A Guide to Getting Started With In-App Messaging
Sales and marketing teams have long relied on the power of lifecycle messaging to get more and more users through the door. Beautiful, personalized landing pages and emails are the norm, not the exception.
Lifecycle messaging has increasingly expanded into the product, and for good reason. As software experiences get better and better, users have little to no tolerance for clunky interfaces and unclear product messaging.
A deliberate in-app messaging campaign is the easiest way to quell frustrations and harnesses the power of contextual, personalized messaging where and when it matters most.
What are in-app messages?
In-app messages are a direct line of communication between you and your customers. As their name implies, they appear within the product experience and can come in several patterns, including chat and notification beacons.
Like any other channel (email, push notifications, phone), in-app messages have to be relevant and meaningful or users will dismiss them as spam.
It’s easy to install messaging software and reach out to customers in isolated bursts. The harder part is incorporating the whole user journey and ensuring value delivery at the highest impact moments.
For beginners who are just getting started with in-app messaging, a simple but intentional campaign can provide just the right nudge across the major steps that a typical SaaS user goes through:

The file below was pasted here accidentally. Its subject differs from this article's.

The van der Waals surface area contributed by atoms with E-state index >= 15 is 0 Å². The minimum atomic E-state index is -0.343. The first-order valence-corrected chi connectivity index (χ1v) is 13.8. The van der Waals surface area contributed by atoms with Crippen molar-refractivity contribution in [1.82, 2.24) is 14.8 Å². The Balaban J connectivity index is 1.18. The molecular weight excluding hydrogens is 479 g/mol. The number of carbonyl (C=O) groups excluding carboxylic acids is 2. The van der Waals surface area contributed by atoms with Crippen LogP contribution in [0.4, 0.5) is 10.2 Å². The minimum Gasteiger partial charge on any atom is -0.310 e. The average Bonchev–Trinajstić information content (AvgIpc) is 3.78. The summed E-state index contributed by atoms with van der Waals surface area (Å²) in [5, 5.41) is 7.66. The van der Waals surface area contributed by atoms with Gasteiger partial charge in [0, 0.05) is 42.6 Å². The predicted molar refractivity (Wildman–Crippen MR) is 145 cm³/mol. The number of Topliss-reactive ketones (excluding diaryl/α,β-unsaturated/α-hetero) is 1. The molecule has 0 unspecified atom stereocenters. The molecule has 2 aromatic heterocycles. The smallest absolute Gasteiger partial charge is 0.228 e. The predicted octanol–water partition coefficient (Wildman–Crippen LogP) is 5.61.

- New user onboarding
- Free trial conversion
- Long-term engagement
- Retention and growth
Here’s how to plan and design messages that can move the needle at each step.
Welcome and activation messages for new user onboarding
User onboarding is a process that helps users achieve value with a product as quickly as possible. It looks different from product to product—some products, like Canva, use persona-based paths to steer users to the right features, while others, like Google’s suite of products, use guided product walkthroughs to show a bird’s eye view of best features.
Helping users achieve value requires a give-and-take. Users must perform one or more actions in your product before you can deliver value. The process of onboarding then has to 1) welcome users and make them feel confident that they made the right decision and 2) urge users to continue on and take meaningful actions.
Here’s how Pinterest expertly does both in one swoop:
The message quickly welcomes users and gives them a single, clear action to take. As users explore the product, Pinterest’s onboarding flow continues to encourage interaction with Pins, explain the product vernacular, and make exploration fun.
Free trial or freemium prompts for conversion
Many SaaS products have a free trial or a freemium product, and onboarding can happen long before someone pays for the product. From a user’s perspective, this is great because they can experience value before forking over their credit card number.
From a product side, relentless proof of value has to be demonstrated alongside continuous soft sells.
Slack’s in-app messages for their paid plans are seamless and, at 30% freemium to paid conversion rate, crazy effective. This is one of the first prompts that users see once their team hits the searchable 10k message limit for free plans.
Similar messages appear as users navigate through the product and take relevant actions, like browsing through channels and using search.